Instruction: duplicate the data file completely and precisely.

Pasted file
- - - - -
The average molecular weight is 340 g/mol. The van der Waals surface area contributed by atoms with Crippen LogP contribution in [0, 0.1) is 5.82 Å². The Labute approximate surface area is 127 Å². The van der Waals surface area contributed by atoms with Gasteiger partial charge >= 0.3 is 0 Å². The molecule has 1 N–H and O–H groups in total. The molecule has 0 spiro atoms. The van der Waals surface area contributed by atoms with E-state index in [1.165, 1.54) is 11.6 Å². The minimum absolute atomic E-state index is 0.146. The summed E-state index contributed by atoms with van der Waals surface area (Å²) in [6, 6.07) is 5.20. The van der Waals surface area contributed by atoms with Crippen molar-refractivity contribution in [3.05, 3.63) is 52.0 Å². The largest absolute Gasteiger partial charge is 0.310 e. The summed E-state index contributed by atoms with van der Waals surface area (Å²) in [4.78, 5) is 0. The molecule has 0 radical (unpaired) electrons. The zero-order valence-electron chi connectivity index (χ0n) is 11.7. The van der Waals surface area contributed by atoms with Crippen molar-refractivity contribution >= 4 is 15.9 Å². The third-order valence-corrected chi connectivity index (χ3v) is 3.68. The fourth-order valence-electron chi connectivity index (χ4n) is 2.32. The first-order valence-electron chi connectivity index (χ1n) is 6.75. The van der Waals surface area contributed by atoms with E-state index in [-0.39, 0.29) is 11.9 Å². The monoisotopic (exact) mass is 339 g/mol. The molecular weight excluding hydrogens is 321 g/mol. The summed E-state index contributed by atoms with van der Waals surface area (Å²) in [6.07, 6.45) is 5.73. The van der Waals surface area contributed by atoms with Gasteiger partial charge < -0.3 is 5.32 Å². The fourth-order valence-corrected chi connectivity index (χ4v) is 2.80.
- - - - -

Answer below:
The average molecular weight is 340 g/mol. The van der Waals surface area contributed by atoms with Crippen LogP contribution in [0, 0.1) is 5.82 Å². The Labute approximate surface area is 127 Å². The van der Waals surface area contributed by atoms with Gasteiger partial charge >= 0.3 is 0 Å². The molecule has 1 N–H and O–H groups in total. The molecule has 0 spiro atoms. The van der Waals surface area contributed by atoms with E-state index in [1.165, 1.54) is 11.6 Å². The minimum absolute atomic E-state index is 0.146. The summed E-state index contributed by atoms with van der Waals surface area (Å²) in [6, 6.07) is 5.20. The van der Waals surface area contributed by atoms with Crippen molar-refractivity contribution in [3.05, 3.63) is 52.0 Å². The largest absolute Gasteiger partial charge is 0.310 e. The summed E-state index contributed by atoms with van der Waals surface area (Å²) in [4.78, 5) is 0. The molecule has 0 radical (unpaired) electrons. The zero-order valence-electron chi connectivity index (χ0n) is 11.7. The van der Waals surface area contributed by atoms with Crippen molar-refractivity contribution >= 4 is 15.9 Å². The third-order valence-corrected chi connectivity index (χ3v) is 3.68. The fourth-order valence-electron chi connectivity index (χ4n) is 2.32. The first-order valence-electron chi connectivity index (χ1n) is 6.75. The van der Waals surface area contributed by atoms with E-state index in [-0.39, 0.29) is 11.9 Å². The monoisotopic (exact) mass is 339 g/mol. The molecular weight excluding hydrogens is 321 g/mol. The summed E-state index contributed by atoms with van der Waals surface area (Å²) in [6.07, 6.45) is 5.73. The van der Waals surface area contributed by atoms with Gasteiger partial charge < -0.3 is 5.32 Å². The fourth-order valence-corrected chi connectivity index (χ4v) is 2.80.